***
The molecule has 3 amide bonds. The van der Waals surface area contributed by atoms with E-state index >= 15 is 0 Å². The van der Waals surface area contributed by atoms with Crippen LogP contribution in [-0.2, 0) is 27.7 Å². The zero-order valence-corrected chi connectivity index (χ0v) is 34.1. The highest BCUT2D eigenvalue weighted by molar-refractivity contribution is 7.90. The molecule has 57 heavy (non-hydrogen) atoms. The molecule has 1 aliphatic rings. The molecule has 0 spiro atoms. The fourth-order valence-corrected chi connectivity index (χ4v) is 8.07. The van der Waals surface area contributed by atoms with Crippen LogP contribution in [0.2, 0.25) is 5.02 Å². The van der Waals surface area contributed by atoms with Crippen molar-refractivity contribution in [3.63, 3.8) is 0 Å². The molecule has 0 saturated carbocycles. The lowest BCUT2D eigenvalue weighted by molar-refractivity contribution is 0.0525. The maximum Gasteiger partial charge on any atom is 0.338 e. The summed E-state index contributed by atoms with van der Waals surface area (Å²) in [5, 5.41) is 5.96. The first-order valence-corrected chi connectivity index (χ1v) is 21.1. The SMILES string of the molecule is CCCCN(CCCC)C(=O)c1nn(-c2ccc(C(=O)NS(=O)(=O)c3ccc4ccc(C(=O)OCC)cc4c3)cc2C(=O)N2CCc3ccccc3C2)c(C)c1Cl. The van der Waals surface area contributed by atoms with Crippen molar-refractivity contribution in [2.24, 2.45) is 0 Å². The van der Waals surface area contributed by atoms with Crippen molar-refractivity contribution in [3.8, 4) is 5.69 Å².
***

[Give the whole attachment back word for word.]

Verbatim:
The molecule has 3 amide bonds. The van der Waals surface area contributed by atoms with E-state index >= 15 is 0 Å². The van der Waals surface area contributed by atoms with Crippen LogP contribution in [-0.2, 0) is 27.7 Å². The zero-order valence-corrected chi connectivity index (χ0v) is 34.1. The highest BCUT2D eigenvalue weighted by molar-refractivity contribution is 7.90. The molecule has 57 heavy (non-hydrogen) atoms. The molecule has 1 aliphatic rings. The molecule has 0 spiro atoms. The fourth-order valence-corrected chi connectivity index (χ4v) is 8.07. The van der Waals surface area contributed by atoms with Crippen LogP contribution in [0.2, 0.25) is 5.02 Å². The van der Waals surface area contributed by atoms with Crippen molar-refractivity contribution in [3.63, 3.8) is 0 Å². The molecule has 0 saturated carbocycles. The lowest BCUT2D eigenvalue weighted by molar-refractivity contribution is 0.0525. The maximum Gasteiger partial charge on any atom is 0.338 e. The summed E-state index contributed by atoms with van der Waals surface area (Å²) in [5, 5.41) is 5.96. The first-order valence-corrected chi connectivity index (χ1v) is 21.1. The SMILES string of the molecule is CCCCN(CCCC)C(=O)c1nn(-c2ccc(C(=O)NS(=O)(=O)c3ccc4ccc(C(=O)OCC)cc4c3)cc2C(=O)N2CCc3ccccc3C2)c(C)c1Cl. The van der Waals surface area contributed by atoms with Crippen molar-refractivity contribution in [2.24, 2.45) is 0 Å². The van der Waals surface area contributed by atoms with Crippen molar-refractivity contribution in [3.8, 4) is 5.69 Å².